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First, no harm in asking, eh? Second, this comes off more as matter of personal pride in one's work than an actual fear that Google's offers will drive down the price of their work; there's enough external factors that will do that without Google offering huge exposure sans compensation. Google's iGoogle backgrounds have hundreds of variations, which were also done with no payment, so the premise is exists. In fact, this doesn't seem that different than a company creating a commercial soliciting a band for background music. Band gets exposure, company gets music. If you don't like it, don't do it. And it seems like they aren't.
eek. yes, I could see that being a problem :( I bet real reporters just love bloggers.
Did you see this post by BBD? seems the same for photographers also
http://open.salon.com/blog/bbd/2009/06/12/getting_over_myself
I can see the illustrators' point. They produce a valid product, so why should a company that can afford to pay them, try to get their product for free.

But unfortunately, that's what companies do. Internships - where college kids desperate for experience and exposure agree to work for free - are another example of this.

Companies know that there are some students who won't work for free and Google knows that there are some artists who won't give their work away for free. But as long as there are some who will, the system works for them.

But - aha! The PR "black eye" is the wild card here. They probably didn't even think about the possibility of a public backlash. But if the negative publicity can gain some steam, you can bet they'll change their approach quickly and offer to pay the artists (and probably explain that it was all a big misunderstanding to begin with).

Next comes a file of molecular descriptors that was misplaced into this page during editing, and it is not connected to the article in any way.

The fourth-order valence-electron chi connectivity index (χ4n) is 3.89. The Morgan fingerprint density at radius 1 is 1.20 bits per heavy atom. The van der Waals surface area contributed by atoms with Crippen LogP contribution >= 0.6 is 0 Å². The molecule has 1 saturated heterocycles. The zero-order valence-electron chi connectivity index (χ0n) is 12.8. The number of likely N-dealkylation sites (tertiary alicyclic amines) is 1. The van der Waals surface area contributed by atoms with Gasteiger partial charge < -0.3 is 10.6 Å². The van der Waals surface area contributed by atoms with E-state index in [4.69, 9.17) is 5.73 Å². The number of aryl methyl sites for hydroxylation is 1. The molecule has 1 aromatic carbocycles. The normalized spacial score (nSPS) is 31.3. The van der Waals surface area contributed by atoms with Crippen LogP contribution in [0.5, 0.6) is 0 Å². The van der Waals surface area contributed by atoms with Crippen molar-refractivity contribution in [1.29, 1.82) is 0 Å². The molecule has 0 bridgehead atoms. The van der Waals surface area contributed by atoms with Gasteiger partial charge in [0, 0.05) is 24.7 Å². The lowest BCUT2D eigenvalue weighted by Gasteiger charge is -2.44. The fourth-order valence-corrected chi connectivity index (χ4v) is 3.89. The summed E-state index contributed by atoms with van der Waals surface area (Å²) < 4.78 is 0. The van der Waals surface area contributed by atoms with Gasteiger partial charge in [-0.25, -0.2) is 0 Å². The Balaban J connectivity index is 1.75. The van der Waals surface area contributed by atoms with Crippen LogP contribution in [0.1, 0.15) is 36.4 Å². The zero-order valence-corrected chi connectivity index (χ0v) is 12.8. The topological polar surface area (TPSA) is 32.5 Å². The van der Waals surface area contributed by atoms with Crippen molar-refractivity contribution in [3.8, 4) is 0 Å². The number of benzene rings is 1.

I'm not confident the PR will damage Google in any way. There doesn't seem to be much regard these days -- at least monetarily -- for creators of any kind, especially in the "old media" sense. It sucks.
Thank you for writing this. It's a complicated issue which has plenty of trickle down effects that those outside the business wouldn't think of. Last year I had 6 lawsuits that dealt with this very thing. I'd do a cartoon about this and post it here but I'd just be a hypocrite then.
Maybe Microsoft should try to hijack this with a covert "Switch to Bing" campaign!
This is perhaps one of the challenges of the future of journalism: How will reporters and photographers and cartoonists be paid?